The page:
• G is for Genetics: Some genes may predispose certain people to a vulnerability for mental or physical health problems.
  • H is for Head Trauma: Brain imaging studies show that even mild physical trauma can damage the brain and increase your risk of mental health issues.
  • T is for Toxins: Exposure to environmental toxins (such as toxic mold), as well as alcohol or drugs, has been linked to a host of physical and mental health problems.
  • M is for Mind-Storms: Abnormal electrical activity can change the activity of the brain and can be associated with temper outbursts, depression, suicidal thoughts, panic attacks, distractibility, and confusion.
  • I is for Infections/Immunity: Infections (such as Lyme disease) and autoimmune diseases are associated with a range of issues, including depression, anxiety, attentional problems, mania, psychosis, brain fog, and memory loss.
  • N is for Neurohormones: When hormone levels are out of whack, you can experience fatigue, memory problems, mood swings, anxiety, depression, and a host of other symptoms.
  • D is for Diabesity: The word “diabesity” combine diabetes and obesity, both of which decrease the size and function of your brain. Obesity has been linked to a greater risk of depression, bipolar disorder, panic disorder, agoraphobia (fear of going out), and addictions. High blood sugar is associated with a smaller hippocampus, which is involved with mood, learning, and memory.
  • S is for Sleep: Over time, sleep problems can lead to a higher risk of depression, ADD/ADHD, anxiety, panic attacks, brain fog, memory problems, and dementia.


In addition to the biological BRIGHT MINDS risk factors, there are psychological, social, and spiritual factors that can fuel mental health problems.

Psychological: How you think and talk to yourself, the running dialogue in your mind, as well as your self-concept, body image, past emotional traumas, upbringing, and significant developmental events may increase your vulnerability for mental health issues.

Social: Toxic or dysfunctional relationships, difficult life circumstances (such as a divorce or the death of a loved one), mounting debt, spending too much time on social media, or socializing with people with unhealthy habits can heighten your risk of psychiatric problems.

Spiritual: A lack of meaning or purpose in your life, feeling disconnected from God or the planet, and having no values or moral code makes you more susceptible to mental illness.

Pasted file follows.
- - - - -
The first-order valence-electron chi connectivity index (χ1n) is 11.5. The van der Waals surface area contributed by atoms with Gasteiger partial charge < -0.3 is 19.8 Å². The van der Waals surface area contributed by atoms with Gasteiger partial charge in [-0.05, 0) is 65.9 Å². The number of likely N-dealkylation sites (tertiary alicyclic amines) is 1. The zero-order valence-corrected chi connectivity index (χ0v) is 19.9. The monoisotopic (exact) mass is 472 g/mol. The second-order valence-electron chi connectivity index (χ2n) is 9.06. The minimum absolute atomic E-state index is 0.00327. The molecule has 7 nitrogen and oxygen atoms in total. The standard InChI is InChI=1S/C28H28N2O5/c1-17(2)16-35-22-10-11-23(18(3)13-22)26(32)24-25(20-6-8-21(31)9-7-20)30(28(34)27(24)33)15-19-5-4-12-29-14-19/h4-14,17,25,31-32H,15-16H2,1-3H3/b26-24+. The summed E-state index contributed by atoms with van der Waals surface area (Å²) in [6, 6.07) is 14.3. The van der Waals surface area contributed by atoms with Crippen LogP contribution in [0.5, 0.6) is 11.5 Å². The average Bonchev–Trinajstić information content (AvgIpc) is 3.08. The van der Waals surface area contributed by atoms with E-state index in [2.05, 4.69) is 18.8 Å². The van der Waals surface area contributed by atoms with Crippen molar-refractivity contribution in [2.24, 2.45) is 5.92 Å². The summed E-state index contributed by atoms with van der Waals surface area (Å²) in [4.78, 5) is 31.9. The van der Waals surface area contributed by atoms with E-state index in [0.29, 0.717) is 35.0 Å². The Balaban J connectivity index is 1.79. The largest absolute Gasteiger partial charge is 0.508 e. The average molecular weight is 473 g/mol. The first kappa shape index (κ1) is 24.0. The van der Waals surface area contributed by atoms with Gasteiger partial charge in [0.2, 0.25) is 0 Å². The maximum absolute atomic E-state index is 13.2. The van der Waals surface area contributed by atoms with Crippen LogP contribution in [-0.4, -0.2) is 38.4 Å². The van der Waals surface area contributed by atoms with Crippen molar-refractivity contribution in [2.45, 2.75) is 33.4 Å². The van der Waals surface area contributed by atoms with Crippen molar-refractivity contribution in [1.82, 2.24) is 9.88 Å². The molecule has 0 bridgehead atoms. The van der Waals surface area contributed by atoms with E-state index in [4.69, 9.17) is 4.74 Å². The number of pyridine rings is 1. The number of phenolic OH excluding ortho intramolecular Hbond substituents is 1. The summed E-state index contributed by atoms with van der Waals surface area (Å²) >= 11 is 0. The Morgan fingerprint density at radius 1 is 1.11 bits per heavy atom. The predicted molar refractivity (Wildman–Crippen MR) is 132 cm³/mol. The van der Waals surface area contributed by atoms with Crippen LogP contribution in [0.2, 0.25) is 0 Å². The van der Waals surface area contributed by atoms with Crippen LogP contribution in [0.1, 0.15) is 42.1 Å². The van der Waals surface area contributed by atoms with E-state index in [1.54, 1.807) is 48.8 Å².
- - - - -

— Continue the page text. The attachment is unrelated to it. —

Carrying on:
When there is a combination of issues involved, it is even more important to get a complete and accurate diagnosis so all of the contributing causes can be treated. In the traditional healthcare system, however, it can be very hard to get an accurate diagnosis. This is because conventional mental healthcare providers rarely look at the organ they treat and often don’t assess the biological BRIGHT MINDS risk factors or the other psychological, social, and spiritual factors that can contribute to symptoms.


Brain SPECT imaging can evaluate and detect underlying brain health issues, such as abnormal blood flow and head injuries, as well as identifying brain patterns associated with conditions like ADD/ADHD, depression, anxiety, and substance abuse. Based on our brain imaging work, we have also discovered that not all mental health conditions are alike. We have identified 7 types of depression, anxiety, and ADD/ADHD, and 6 types of brain patterns associated with addiction. Knowing your type is key to getting the most effective treatment.


At Amen Clinics, a majority of the patients we see have complex conditions. Many have already seen multiple healthcare and mental health practitioners and tried several treatments without getting the desired relief from symptoms. We let them know that even if they’ve tried treatment without success, there is still hope.

We use brain SPECT imaging as part of a comprehensive evaluation to diagnose and treat people struggling from complex conditions. We also perform lab work to help us identify any biological issues that could be causing your symptoms. In addition, we investigate the psychological, social, and spiritual factors that may be contributing to your issues.

Importantly, we understand that when it comes to treatment for complex conditions, one size does not fit all. What works for one person may not work for another—or could even make your symptoms worse! Based on your individual needs, we can create a personalized treatment plan for you that addresses all of your underlying issues. We believe in using the least toxic, most effective therapies and strategies to optimize your brain function to help you regain control of your life and feel like yourself again.